Fatal injuries to both wage and salary workers and self-employed workers declined in 2012.
Transportation incidents accounted for more than 2 out of every 5 fatal work injuries in 2012. Of the 1,789 transportation-related fatal injuries, about 58 percent (1,044 cases) were roadway incidents involving motorized land vehicles. Non-roadway incidents, such as a tractor overturn in a farm field, accounted for another 13 percent of the transportation-related fatal injuries. About 16 percent of fatal transportation incidents in 2012 involved pedestrians who were struck by vehicles. Of the 283 fatal work injuries involving pedestrians struck by vehicles, 65 occurred in work zones. (Note that transportation counts presented in this release are expected to rise when updated 2012 data are released in Spring 2014 because key source documentation detailing specific transportation-related incidents has not yet been received.)
Fatal work injuries in construction and extraction occupations rose for the second year in a row to 838—a 5 percent increase from 2011. Hours worked increased one percent in this occupation group during that period. Fatal injuries among construction trades workers rose in 2012 to 577 after 5 years of decline. This marked an 8 percent increase over the series low of 533 in 2011, but a 41 percent drop from the high of 977 reported in 2006. Fatal work injuries to construction laborers, the subgroup in this category with the highest number of fatalities, increased 10 percent to 210 in 2012, following a series low of 191 in 2011. Fatal injuries to roofers, another subgroup within construction trades workers, rose to 70 in 2012, a 17 percent rise from 2011 marking the highest count in 5 years.
Fatal work injuries in transportation and material moving occupations were down 7 percent to 1,150 in 2012. Fatal work injuries in this occupational group accounted for about one quarter of all fatal occupational injuries. Drivers/sales workers and truck drivers are the subgroup within transportation and material moving occupations with the highest number of fatal injuries. Dropping 4 percent, this subgroup recorded 741 fatalities in 2012. Fatal injuries to taxi drivers and chauffeurs were down 28 percent to a series low of 46. (As noted, transportation and material moving counts presented in this release are expected to rise when updated 2012 data are released in Spring 2014.)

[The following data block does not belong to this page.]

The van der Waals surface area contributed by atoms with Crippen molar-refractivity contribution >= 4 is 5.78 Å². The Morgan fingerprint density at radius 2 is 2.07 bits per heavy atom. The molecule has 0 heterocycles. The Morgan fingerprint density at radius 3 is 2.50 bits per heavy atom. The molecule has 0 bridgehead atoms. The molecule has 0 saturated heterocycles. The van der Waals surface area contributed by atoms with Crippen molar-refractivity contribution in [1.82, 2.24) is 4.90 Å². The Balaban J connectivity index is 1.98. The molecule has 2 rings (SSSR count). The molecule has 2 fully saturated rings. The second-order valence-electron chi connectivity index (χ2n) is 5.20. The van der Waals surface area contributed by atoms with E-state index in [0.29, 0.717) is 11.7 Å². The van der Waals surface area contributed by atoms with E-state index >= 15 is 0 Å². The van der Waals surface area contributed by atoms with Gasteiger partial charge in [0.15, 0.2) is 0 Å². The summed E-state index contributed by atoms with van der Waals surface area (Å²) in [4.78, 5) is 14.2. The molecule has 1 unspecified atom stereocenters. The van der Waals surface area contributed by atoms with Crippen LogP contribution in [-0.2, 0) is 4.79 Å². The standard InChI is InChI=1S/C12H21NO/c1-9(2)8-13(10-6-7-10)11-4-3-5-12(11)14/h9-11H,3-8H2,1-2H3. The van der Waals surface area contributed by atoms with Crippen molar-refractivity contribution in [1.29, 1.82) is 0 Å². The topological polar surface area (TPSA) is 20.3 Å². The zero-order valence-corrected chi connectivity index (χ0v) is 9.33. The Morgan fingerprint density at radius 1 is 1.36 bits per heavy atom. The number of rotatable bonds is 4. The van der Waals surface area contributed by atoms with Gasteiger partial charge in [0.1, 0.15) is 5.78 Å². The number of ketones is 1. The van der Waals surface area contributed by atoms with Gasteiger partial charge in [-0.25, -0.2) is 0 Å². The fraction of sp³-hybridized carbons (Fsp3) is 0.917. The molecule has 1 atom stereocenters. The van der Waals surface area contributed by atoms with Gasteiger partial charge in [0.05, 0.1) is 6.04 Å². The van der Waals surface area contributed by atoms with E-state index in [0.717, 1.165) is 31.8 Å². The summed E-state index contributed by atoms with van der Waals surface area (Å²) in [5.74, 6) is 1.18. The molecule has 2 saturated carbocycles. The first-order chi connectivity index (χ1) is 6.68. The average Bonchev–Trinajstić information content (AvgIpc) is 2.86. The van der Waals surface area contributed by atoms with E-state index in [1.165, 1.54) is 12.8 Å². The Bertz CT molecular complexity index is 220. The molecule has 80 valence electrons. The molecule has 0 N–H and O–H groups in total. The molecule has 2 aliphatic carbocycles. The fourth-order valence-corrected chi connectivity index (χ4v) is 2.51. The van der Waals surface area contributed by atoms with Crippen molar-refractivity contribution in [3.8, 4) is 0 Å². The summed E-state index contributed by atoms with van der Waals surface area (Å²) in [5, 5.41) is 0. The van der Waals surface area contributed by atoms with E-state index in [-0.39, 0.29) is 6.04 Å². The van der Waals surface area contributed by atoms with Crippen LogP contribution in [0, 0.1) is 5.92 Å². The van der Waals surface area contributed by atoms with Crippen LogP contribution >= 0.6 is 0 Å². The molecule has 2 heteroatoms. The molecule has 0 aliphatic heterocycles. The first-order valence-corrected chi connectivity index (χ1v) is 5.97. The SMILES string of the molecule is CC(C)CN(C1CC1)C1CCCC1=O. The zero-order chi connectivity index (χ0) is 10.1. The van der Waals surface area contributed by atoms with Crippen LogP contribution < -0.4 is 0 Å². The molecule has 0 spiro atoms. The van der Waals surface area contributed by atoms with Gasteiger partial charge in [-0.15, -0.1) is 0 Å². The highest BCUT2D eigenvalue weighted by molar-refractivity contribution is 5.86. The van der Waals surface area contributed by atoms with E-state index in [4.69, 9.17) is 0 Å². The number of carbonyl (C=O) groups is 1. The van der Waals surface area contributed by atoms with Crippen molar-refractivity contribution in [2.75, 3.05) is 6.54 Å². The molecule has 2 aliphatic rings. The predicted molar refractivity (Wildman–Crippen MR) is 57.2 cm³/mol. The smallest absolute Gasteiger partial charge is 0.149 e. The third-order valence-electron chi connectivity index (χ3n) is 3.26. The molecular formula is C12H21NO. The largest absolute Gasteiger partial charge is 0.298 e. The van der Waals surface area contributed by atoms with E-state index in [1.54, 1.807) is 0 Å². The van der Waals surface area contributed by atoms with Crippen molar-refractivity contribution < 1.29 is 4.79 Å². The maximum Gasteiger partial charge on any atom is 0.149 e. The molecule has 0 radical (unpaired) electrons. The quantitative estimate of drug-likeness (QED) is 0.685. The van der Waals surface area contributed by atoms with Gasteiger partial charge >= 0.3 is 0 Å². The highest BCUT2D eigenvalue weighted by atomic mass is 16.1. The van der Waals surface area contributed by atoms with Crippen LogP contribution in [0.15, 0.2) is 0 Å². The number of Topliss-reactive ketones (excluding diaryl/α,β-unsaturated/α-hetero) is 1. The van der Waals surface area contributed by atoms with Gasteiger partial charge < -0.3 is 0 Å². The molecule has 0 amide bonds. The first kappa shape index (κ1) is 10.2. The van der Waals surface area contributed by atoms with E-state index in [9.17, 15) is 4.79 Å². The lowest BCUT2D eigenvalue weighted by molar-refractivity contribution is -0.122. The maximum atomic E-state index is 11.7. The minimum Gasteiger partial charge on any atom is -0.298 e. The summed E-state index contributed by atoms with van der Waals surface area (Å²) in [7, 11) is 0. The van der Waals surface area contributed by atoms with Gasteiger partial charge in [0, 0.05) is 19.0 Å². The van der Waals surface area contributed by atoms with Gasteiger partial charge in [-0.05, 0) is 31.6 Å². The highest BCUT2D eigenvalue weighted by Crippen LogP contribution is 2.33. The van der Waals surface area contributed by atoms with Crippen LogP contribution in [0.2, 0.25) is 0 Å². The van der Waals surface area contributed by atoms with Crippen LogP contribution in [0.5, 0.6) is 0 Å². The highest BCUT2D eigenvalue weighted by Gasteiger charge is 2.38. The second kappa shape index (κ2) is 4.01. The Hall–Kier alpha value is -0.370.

The number of fatal work injuries among protective service occupations decreased 21 percent in 2012 to 224 fatalities–reaching the lowest count since the occupational series began in 2003. The decline was led by lower numbers of fatal injuries to police and sheriff’s patrol officers, which dropped 20 percent to 104 in 2012 to continue a two-year downward trend. Fatal injuries to both security guards and firefighters reached series lows with 48 and 17 fatalities, respectively.
Fatal work injuries to workers in management occupations declined 8 percent to 429 in 2012—the lowest level in the series. This decrease was driven primarily by the 19 percent decline in fatal injuries to farmers, ranchers, and other agricultural managers from 268 in 2011 to 216 in 2012.
Fatalities among farming, fishing, and forestry occupations declined 6 percent to 245 in 2012. This was led by the 24 percent drop in fatalities to fishers and related fishing workers from 42 in 2011 to a series low of 32 in 2012. Fatal injuries to logging workers have remained somewhat level for the last three years, decreasing slightly to 62 in 2012.
Fatal injuries to resident military personnel reached a series low in 2012, dropping 25 percent from 57 fatalities in 2011 to 43.
To read the entire article go to, http://www.bls.gov/news.release/cfoi.nr0.htm